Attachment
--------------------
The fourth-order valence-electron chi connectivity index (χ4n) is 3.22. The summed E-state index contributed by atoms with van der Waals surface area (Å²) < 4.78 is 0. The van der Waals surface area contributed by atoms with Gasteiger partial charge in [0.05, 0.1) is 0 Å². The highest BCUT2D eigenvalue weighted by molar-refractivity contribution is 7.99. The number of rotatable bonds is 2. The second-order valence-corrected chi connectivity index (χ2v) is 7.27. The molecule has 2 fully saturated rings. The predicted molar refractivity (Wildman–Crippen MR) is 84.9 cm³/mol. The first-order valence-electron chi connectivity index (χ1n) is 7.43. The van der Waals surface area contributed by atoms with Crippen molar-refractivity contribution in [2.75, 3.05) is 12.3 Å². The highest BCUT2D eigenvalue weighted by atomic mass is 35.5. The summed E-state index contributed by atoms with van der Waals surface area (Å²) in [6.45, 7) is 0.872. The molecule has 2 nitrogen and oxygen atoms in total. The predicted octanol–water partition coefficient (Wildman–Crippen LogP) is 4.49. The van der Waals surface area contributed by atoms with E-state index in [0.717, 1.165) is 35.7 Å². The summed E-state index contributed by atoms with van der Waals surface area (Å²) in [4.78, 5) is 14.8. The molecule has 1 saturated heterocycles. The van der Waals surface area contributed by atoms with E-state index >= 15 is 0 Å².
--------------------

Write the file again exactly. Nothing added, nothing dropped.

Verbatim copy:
The fourth-order valence-electron chi connectivity index (χ4n) is 3.22. The summed E-state index contributed by atoms with van der Waals surface area (Å²) < 4.78 is 0. The van der Waals surface area contributed by atoms with Gasteiger partial charge in [0.05, 0.1) is 0 Å². The highest BCUT2D eigenvalue weighted by molar-refractivity contribution is 7.99. The number of rotatable bonds is 2. The second-order valence-corrected chi connectivity index (χ2v) is 7.27. The molecule has 2 fully saturated rings. The predicted molar refractivity (Wildman–Crippen MR) is 84.9 cm³/mol. The first-order valence-electron chi connectivity index (χ1n) is 7.43. The van der Waals surface area contributed by atoms with Crippen molar-refractivity contribution in [2.75, 3.05) is 12.3 Å². The highest BCUT2D eigenvalue weighted by atomic mass is 35.5. The summed E-state index contributed by atoms with van der Waals surface area (Å²) in [6.45, 7) is 0.872. The molecule has 2 nitrogen and oxygen atoms in total. The predicted octanol–water partition coefficient (Wildman–Crippen LogP) is 4.49. The van der Waals surface area contributed by atoms with E-state index in [0.717, 1.165) is 35.7 Å². The summed E-state index contributed by atoms with van der Waals surface area (Å²) in [4.78, 5) is 14.8. The molecule has 1 saturated heterocycles. The van der Waals surface area contributed by atoms with E-state index >= 15 is 0 Å².